One might call David Orrell a professional predictor.
His resume may sound intimidating—before earning his PhD (his doctoral thesis focused on the predictability of nonlinear systems), he had worked on the design of particle accelerator projects in four different countries. He’s been employed by such prestigious institutions as University College London and the Institute of Biology in Seattle. Now, living in Toronto, he runs a mathematical consultancy and serves on the Scientific Advisory Board at the Oxford-based company Physiomics. And he’s a writer, too—he’s published seven books, one of which, The Other Side of the Coin: The Emerging Vision of Economics and Our Place in the World, was an Edmonton Journal best-seller.
He somehow finds time to write a blog called The Future of Everything, where he writes about the real estate market, pharmaceutical developments, and other wide-ranging interests. As hard as it may be to make predictions on these topics, Orrell says, in the most cavalier manner, that it is fun to try.
At Catalysta, we think it’s important to remember that even the most accomplished career-persons had to start somewhere and face challenges along their path. So we asked Orrell to go back to basics, and found his story, passion and commitment quite inspiring.
How did you get your start?
David Orrell: One of the things that attracted me to mathematics was that it is useful in many different areas. I trained as an applied mathematician. I worked for several years in particle accelerator design, went back to university to do a PhD in weather prediction, then switched fields to computational biology. I also write books and articles, mostly about science and economics.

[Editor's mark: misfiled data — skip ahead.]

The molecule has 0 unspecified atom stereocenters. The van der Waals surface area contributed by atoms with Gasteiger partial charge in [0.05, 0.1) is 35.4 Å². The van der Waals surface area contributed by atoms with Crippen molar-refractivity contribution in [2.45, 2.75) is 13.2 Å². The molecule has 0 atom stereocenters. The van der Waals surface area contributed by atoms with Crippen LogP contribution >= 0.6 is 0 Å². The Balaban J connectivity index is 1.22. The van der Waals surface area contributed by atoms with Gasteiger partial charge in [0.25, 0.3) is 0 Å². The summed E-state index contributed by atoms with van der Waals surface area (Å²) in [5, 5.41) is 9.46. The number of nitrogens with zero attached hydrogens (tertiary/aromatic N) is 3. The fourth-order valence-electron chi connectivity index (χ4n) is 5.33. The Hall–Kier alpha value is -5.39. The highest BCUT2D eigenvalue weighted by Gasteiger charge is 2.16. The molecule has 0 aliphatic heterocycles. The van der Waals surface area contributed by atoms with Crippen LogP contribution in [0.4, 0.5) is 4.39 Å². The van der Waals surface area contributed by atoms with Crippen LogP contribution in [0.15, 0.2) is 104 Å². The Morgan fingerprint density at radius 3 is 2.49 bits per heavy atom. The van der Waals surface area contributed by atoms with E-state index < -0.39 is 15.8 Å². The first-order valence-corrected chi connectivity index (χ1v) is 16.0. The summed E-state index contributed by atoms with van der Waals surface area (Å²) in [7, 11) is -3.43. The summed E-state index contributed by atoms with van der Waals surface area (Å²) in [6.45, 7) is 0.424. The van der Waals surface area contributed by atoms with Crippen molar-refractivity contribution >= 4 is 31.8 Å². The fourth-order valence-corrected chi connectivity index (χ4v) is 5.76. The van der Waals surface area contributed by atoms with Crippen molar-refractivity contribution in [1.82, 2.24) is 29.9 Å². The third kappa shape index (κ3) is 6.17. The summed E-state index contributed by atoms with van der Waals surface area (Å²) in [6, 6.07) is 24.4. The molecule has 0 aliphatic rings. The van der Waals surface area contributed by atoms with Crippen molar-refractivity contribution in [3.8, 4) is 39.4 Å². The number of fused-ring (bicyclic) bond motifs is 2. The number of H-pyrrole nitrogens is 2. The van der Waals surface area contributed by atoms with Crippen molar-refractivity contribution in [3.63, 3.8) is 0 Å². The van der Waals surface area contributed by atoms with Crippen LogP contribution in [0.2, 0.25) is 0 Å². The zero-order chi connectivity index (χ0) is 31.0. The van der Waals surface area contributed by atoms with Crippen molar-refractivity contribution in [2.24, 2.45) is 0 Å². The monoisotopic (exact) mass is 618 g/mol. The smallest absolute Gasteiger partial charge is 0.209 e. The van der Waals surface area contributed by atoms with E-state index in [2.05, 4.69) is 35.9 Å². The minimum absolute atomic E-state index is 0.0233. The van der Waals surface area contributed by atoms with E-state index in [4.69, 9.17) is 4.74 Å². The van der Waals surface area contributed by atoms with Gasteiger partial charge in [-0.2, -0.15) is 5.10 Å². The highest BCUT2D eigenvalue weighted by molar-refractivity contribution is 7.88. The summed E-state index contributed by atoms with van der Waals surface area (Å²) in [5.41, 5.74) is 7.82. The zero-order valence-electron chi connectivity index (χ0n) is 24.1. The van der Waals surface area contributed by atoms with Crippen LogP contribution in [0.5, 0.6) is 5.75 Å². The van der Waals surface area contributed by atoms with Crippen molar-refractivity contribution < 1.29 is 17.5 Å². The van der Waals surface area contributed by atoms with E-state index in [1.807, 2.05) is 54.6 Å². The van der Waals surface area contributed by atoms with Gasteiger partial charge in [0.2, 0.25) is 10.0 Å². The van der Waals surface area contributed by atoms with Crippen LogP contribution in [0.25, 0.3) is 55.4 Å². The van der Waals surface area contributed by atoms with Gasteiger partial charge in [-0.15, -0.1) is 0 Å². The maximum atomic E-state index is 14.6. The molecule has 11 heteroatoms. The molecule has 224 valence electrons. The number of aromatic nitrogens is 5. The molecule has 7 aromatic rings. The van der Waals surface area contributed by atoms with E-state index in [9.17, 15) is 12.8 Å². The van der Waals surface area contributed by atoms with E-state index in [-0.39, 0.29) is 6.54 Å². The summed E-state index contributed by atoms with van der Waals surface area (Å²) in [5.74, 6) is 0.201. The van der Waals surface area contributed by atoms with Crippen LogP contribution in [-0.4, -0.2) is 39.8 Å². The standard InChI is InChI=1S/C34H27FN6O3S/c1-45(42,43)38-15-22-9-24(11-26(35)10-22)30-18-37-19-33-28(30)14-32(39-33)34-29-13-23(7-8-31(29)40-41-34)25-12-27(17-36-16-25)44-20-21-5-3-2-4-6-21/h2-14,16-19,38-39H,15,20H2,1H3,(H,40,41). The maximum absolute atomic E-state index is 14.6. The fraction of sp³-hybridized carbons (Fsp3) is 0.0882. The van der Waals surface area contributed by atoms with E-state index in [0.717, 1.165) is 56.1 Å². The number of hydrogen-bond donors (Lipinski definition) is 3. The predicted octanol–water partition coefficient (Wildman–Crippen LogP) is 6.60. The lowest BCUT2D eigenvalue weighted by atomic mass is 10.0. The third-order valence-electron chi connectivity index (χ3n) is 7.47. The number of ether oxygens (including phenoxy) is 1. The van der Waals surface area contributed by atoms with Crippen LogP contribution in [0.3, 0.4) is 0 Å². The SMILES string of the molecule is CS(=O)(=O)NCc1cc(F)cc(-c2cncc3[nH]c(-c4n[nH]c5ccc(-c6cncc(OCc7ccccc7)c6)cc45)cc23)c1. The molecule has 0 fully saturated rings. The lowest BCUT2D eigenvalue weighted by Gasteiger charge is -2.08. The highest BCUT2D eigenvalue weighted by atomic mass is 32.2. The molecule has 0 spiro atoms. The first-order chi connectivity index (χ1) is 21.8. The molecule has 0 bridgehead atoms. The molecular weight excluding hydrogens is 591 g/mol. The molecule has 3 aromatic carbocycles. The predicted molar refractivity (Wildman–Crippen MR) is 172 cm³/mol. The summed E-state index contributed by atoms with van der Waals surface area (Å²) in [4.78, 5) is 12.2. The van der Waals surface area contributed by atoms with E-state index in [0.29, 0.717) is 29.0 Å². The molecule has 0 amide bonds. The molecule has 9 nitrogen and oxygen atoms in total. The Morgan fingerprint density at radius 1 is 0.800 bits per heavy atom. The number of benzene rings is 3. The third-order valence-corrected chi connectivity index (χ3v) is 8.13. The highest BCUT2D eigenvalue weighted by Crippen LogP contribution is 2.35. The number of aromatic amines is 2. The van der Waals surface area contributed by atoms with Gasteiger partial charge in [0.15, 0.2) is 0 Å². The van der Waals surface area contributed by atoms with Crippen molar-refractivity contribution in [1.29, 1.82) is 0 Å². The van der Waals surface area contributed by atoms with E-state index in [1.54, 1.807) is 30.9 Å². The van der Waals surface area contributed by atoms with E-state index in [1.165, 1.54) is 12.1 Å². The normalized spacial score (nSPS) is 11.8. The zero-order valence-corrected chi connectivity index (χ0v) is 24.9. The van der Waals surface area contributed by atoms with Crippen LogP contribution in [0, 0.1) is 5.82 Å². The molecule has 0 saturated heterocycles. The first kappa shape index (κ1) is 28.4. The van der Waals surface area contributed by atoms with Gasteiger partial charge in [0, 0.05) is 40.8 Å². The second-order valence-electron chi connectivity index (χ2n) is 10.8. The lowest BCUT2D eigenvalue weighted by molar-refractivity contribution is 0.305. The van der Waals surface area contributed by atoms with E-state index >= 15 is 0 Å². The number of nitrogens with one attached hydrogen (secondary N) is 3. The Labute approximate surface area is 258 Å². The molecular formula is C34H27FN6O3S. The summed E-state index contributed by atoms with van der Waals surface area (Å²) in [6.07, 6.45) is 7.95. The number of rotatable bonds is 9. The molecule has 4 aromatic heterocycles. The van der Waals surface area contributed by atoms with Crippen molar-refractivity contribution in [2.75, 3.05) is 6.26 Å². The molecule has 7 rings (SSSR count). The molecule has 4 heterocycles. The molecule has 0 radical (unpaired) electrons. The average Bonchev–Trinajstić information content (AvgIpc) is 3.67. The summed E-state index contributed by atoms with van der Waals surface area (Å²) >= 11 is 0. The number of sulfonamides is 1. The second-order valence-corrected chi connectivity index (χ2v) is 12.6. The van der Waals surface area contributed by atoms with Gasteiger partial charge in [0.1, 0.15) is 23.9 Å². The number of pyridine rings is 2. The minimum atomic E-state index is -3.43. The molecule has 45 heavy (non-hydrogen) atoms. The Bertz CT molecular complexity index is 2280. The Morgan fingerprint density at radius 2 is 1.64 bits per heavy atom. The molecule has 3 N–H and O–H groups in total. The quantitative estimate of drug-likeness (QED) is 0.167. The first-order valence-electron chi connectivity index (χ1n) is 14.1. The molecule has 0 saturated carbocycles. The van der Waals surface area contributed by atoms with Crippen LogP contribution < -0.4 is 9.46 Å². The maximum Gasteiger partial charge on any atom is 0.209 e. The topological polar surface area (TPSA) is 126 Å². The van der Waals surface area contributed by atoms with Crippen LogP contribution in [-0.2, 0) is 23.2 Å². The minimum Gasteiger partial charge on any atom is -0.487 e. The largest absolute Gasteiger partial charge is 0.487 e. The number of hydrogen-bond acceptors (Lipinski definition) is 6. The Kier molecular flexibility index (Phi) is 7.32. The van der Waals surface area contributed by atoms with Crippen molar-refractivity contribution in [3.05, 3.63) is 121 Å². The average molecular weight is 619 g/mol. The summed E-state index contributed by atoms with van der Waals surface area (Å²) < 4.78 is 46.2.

What is the common thread in all your work?
It’s all about how we use mathematical models (sets of equations) to simulate complex systems. Models can be used in positive ways but they can also be dangerous when misapplied, as in mainstream economics where they are often used to support an ideology.
How does you make sure to use your work positively?
The first principle is to do no harm. In science, it’s easy to get drawn into socially unproductive ideas. In the 1960s the growth nuclear area was nuclear weapon research. In the 1990s when I did my Ph.D., it was complex derivatives which Warren Buffett called financial weapons of mass destruction. For the last several years, I have worked—most recently as a consultant—for a UK company that has developed a mathematical model to predict the effect of anti-cancer drugs and optimize drug schedules. One of the aims of the model is to reduce the need for animal experiments. I’m not sure if my books make much difference to society but I feel that they are sometimes in tune with developments such as the recent, very broad criticism of economics from students around the world.
Was there ever a time you felt unfulfilled or disconnected in your work life?
Sure. I worked, with a couple of thousand other people, on a multi-billion dollar physics project called the Superconducting Super Collider, which got cancelled part-way through. It was a demoralizing experience but gave me a push to go back and get my Ph.D. There have also been times when I have worked on other projects that I didn’t believe in but I have tried to minimize that!
What makes you happy at work?
The craft. I enjoy the process of building a good mathematical model, a good piece of code, or a good paragraph. I also enjoy working as part of a team on a shared goal.
How did you find the balance between financial stability and a career that makes a difference?
Mathematics is much better pay than writing, so my solution has been to try to combine the two. This was hard when I was working in science full time, but now I work part time as a consultant. That leaves more time for writing.
What other challenges have you faced in your career?
I have had a number of spells where I was out of work for months or more while I figured out what to do next. Striving for a purposeful career certainly narrows your options in some respects but it is worth the effort.